You will also increase your risk of sustaining fatal injuries by 25-30% by having deployed airbags and unusable airbags in your vehicle. It’s also illegal to reinstall or modify any airbags in a vehicle in many states. Your insurance provider will typically require you to have the airbags replaced as well as part of your settlement during the vehicle repair.

car and road divider

The 5 Steps to Take When Air Airbag Deploys

If you’ve never had an airbag deployed after a collision, you may be confused about what to do next. Airbag deployment can be a very scary thing, whether you’re in a major collision or a minor one that causes the airbag to deploy. So here are a few quick checks to perform if should you ever find yourself in this situation:

1. Check Your Body for Injuries

medics dressing head injury
Photo Credit By: Kzenon, Shutterstock

The first thing that you should do if your airbag deploys is to check yourself for any physical injuries. Sometimes the deployment of the airbag could be so shocking, that you may be spiraling from adrenaline and unaware that you have sustained physical injuries.

Next, take a look around to make sure any other passengers in the car with you are okay. If anyone needs medical attention, it’s best to call 911 so they can be taken to the hospital and treated on the spot for minor injuries by EMTs. Seek medical attention, but do not continue to drive the vehicle.

2. Turn the Car Completely Off

The next thing you want to do is to turn the car completely off. You may not think of this at the moment, but it is important to shut the vehicle’s engines down, as additional airbags can deploy after the fact. You should also exit the vehicle as soon as possible.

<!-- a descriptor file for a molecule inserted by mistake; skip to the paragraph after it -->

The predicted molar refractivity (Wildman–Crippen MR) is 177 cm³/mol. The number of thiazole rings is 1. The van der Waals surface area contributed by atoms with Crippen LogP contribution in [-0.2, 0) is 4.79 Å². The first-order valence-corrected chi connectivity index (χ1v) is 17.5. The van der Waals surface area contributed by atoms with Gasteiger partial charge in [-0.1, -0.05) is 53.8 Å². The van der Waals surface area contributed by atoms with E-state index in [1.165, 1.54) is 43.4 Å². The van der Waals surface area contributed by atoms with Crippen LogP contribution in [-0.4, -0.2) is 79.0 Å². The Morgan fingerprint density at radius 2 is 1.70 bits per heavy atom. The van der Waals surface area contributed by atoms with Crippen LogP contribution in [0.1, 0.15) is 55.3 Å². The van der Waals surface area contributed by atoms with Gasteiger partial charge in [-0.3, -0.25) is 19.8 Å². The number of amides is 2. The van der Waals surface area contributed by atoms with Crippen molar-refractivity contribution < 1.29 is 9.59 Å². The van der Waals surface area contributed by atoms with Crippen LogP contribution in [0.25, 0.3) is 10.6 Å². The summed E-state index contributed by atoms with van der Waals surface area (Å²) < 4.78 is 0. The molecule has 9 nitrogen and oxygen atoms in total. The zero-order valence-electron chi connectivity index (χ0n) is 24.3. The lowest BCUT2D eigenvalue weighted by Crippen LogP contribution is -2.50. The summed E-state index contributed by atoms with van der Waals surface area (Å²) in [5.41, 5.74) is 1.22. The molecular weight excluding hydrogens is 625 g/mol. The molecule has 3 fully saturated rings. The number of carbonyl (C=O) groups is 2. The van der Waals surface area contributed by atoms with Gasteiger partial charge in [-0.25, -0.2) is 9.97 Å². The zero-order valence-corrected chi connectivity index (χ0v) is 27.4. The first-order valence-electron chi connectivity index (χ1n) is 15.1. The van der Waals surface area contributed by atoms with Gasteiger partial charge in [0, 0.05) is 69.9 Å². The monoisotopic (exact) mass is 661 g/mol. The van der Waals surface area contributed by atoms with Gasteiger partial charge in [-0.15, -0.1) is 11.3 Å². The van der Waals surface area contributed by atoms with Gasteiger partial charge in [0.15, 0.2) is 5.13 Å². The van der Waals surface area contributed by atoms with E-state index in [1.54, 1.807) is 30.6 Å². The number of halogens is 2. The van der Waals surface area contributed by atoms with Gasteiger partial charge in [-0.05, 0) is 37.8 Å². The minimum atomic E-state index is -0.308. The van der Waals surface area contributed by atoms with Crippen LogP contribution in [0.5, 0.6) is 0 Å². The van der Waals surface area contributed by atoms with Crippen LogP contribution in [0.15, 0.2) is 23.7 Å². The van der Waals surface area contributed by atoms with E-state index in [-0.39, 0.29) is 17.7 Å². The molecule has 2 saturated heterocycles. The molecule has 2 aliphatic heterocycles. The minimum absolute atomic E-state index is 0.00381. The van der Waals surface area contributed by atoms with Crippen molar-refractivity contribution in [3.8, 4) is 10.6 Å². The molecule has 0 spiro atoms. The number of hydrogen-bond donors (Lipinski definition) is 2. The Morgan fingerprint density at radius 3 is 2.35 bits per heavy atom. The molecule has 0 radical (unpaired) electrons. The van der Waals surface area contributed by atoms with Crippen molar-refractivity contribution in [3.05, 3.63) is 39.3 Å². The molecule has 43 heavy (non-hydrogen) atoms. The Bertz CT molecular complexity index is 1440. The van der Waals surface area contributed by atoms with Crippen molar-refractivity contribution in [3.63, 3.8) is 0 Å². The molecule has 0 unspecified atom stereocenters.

In most cases and vehicles, the sensor system will shut down the engine all on its own once the airbags are deployed. This is to protect against possible explosions or fires caused by oil leaks at the gas tank or from the engine. If you’re in a high-traffic area, be sure to use precautions when exiting the vehicle–especially during nighttime.

3. Evaluate the Vehicle

man checking car seat
Image credit: Corepics VOF, Shutterstock

After you have addressed your personal wellbeing and that of your occupants, try to do a check of the damage to the vehicle and take any pictures if you can. However, if you are injured or feeling light-headed and anyway, it’s best to take a seat in a safe place away from traffic.

4. Call the Police

Next, you should call the police to provide them with all details of the accident. After contacting them you should contact your insurance company to provide all details about the accident and the current condition of your vehicle. They will help you begin the claims process to get your vehicle fixed or replaced.

The faster you contact your car insurance provider, the better. The claims process can be a long and exhausting one depending on whether you are the only driver in an accident and the extent and severity of the collision.

5. Wait for the Police

a police car on the street in Chennai, India
Image Credit: Christian Ouellet, Shutterstock

Once the police arrive, they will perform an assessment of the situation and write up a report for you. They should provide you with a copy of the report which you’ll need when you follow up with your insurance company.

Watch the police officers give you the okay to leave the scene, you should reach out to your insurance company and have them send a tow truck for your vehicle if they haven’t already.

The tow truck company will take the vehicle to your preferred car repair shop or to your residence. In most cases, it’s best to have the car towed to your residence (given it’s not totaled), as your insurance provider may have stipulations regarding where you can get the vehicle repaired and whether it’s repairable.

car and road divider Conclusion

Having an airbag deployed during an accident can be a very scary thing, though they are life-saving devices. Just because your airbag deployed after a collision doesn’t necessarily mean that your car will be considered totaled by your insurance. Insurers assess the total damage to a vehicle to determine whether it is worth repairing, for the vehicles that have sustained damage at least 60% or more normally fit the bill for a “totaled” status.

Featured Image Credit: Maksim Vivtsaruk, Shutterstock